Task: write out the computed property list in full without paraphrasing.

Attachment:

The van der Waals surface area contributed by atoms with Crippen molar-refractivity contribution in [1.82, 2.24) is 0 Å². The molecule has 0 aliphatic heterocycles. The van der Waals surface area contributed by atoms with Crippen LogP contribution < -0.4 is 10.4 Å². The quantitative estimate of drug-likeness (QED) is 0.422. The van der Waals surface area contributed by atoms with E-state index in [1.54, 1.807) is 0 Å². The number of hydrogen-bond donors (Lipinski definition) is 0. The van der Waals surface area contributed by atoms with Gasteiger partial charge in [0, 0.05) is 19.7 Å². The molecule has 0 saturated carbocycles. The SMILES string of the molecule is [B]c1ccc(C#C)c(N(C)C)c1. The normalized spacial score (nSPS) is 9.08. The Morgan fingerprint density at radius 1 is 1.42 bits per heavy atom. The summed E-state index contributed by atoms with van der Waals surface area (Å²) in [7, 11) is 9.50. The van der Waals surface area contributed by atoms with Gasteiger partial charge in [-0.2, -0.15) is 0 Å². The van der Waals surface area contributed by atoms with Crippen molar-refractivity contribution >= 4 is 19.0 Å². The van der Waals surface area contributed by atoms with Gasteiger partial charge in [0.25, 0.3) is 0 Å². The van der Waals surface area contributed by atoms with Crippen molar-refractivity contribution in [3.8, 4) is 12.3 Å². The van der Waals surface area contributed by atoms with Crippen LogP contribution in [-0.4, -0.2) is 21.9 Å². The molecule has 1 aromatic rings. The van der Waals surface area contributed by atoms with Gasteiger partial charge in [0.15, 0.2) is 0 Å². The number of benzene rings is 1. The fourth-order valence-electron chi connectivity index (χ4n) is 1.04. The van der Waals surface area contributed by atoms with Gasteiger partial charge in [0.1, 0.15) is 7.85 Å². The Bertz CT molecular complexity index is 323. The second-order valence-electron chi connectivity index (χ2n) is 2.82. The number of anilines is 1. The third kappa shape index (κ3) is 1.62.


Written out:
The van der Waals surface area contributed by atoms with Crippen molar-refractivity contribution in [1.82, 2.24) is 0 Å². The molecule has 0 aliphatic heterocycles. The van der Waals surface area contributed by atoms with Crippen LogP contribution < -0.4 is 10.4 Å². The quantitative estimate of drug-likeness (QED) is 0.422. The van der Waals surface area contributed by atoms with E-state index in [1.54, 1.807) is 0 Å². The number of hydrogen-bond donors (Lipinski definition) is 0. The van der Waals surface area contributed by atoms with Gasteiger partial charge in [0, 0.05) is 19.7 Å². The molecule has 0 saturated carbocycles. The SMILES string of the molecule is [B]c1ccc(C#C)c(N(C)C)c1. The normalized spacial score (nSPS) is 9.08. The Morgan fingerprint density at radius 1 is 1.42 bits per heavy atom. The summed E-state index contributed by atoms with van der Waals surface area (Å²) in [7, 11) is 9.50. The van der Waals surface area contributed by atoms with Gasteiger partial charge in [-0.2, -0.15) is 0 Å². The van der Waals surface area contributed by atoms with Crippen molar-refractivity contribution >= 4 is 19.0 Å². The van der Waals surface area contributed by atoms with Gasteiger partial charge in [0.25, 0.3) is 0 Å². The van der Waals surface area contributed by atoms with Crippen molar-refractivity contribution in [3.8, 4) is 12.3 Å². The van der Waals surface area contributed by atoms with Crippen LogP contribution in [-0.4, -0.2) is 21.9 Å². The molecule has 1 aromatic rings. The van der Waals surface area contributed by atoms with Gasteiger partial charge in [0.15, 0.2) is 0 Å². The number of benzene rings is 1. The fourth-order valence-electron chi connectivity index (χ4n) is 1.04. The van der Waals surface area contributed by atoms with Gasteiger partial charge in [0.1, 0.15) is 7.85 Å². The Bertz CT molecular complexity index is 323. The second-order valence-electron chi connectivity index (χ2n) is 2.82. The number of anilines is 1. The third kappa shape index (κ3) is 1.62.